Â This is a very readable book.Â The story holds you and the writing is good.
It is based on the Tennessee Children's Home (TCH) Adoption scandal when Georgia Tann sold children that had been given up and kidnapped to adoptive families.Â While waiting for sale the children were kept in deplorable conditions that included neglect, hunger, verbal, physical, and sexual abuse.Â Many of these children were not orphans.Â Friendly judges gave these children into the custody of the home.Â The adoptions were often not legal.Â Biological parents had not signed away custody, were not even aware what had happened to their children.Â Many of the parents who adopted from TCH were not screened and not fit.
Georgia Tann is the reason that, to this day, most adoptions are closed-with no contact between old and new families.Â The adults that the TCH children became had no way to trace their real families, nor did their grieving parents have a way to find them.
The given reason for this chaos, was that children in rich families have better prospects.Â Tann apparently really believed that she was helping children by moving them from poverty to wealth, regardless of the character of the adoptive parents.Â This remember, was the 1920s and 30s, before Hitler ruined eugenics.Â Many people were open in their belief that there were superior and inferior people.Â Surely a child would have a better chance being reared and influenced by a superior person.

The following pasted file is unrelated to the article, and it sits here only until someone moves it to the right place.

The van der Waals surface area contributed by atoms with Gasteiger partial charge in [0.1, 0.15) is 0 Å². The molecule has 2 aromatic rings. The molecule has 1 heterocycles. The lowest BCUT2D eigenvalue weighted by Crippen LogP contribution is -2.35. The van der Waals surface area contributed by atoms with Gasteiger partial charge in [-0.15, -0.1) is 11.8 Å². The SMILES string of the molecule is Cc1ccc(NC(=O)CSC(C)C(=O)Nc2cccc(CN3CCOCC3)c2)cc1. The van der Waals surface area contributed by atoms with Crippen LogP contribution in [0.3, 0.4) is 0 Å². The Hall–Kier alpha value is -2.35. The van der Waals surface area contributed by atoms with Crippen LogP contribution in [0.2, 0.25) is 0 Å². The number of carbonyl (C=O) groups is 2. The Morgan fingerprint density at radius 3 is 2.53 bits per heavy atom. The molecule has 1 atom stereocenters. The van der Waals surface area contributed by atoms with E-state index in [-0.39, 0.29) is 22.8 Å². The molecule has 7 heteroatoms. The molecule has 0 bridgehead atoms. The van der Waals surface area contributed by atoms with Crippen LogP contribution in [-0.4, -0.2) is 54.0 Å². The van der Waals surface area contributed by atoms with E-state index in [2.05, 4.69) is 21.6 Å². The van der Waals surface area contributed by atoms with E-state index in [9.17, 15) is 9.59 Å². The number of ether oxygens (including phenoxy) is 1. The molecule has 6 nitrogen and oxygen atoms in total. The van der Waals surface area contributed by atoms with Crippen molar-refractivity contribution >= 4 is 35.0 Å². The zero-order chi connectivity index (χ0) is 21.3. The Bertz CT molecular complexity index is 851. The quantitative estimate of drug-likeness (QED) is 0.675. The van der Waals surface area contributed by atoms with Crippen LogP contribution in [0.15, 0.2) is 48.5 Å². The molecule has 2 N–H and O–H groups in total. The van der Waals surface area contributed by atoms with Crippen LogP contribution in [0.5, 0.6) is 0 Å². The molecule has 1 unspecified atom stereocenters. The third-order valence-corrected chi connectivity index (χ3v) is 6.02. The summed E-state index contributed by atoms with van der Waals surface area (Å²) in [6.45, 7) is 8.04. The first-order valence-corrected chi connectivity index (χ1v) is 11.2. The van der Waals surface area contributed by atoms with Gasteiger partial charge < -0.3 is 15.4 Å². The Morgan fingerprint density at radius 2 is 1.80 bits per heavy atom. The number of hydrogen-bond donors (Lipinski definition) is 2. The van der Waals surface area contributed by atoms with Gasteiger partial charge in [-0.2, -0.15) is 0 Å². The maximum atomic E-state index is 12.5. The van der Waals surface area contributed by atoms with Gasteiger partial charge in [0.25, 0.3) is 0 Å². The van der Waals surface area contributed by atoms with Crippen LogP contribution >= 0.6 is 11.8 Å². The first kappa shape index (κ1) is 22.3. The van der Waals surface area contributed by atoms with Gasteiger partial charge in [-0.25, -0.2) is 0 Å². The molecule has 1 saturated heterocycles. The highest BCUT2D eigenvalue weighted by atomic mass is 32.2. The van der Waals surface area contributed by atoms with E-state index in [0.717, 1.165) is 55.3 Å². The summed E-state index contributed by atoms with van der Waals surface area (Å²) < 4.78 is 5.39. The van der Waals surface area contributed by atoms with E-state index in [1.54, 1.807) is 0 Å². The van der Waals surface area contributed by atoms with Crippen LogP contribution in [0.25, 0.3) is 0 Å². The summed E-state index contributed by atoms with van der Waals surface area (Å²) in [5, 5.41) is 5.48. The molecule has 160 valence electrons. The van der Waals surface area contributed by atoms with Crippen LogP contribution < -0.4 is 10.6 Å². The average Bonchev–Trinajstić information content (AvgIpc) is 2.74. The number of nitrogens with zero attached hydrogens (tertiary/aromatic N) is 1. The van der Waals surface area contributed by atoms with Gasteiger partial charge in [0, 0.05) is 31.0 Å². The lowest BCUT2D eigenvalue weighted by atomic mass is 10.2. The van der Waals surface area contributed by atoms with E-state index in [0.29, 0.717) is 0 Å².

This story tells of a family of children whose parents are tricked into signing adoption papers while their mother is in hard labor with the youngest.Â The children are removed from their custody and taken to a branch of the TCH.Â Always the oldest ones are trying to get home to their parents, but when they do things are not what they expect.
This story alternates with the story of a grand-daughter, a woman of class and privilege who is putting together this family history.Â She is horrified and intrigued as she goes along.
Eventually the story has a mostly happy ending.
I have read as much as I could get on the TCH scandal and Georgia Tann.Â I felt that the book has a little bit of PC revisionism that I didn't like.Â First, the book did mention that Tann saw children as blank slates, but not that her stated motive was to do her part to destroy the lower classes by giving their children to upper class parents.Â This is a very important point to the meaning of the story.
Another thing that annoyed me is that in real life a lot of the molestation was done by Tann and her friends.Â However, in the book, the one male character had to be the molester because in the PC culture women do not sexually abuse people (they must be victims not aggressors) and lesbians (which Tann was at least as pertained to her abuse of children) must never be portrayed as villains.
The story is worth reading in spite of this twisting, but it would have been even better had Wingate chosen to portray reality as it is (a theme in the end of the book).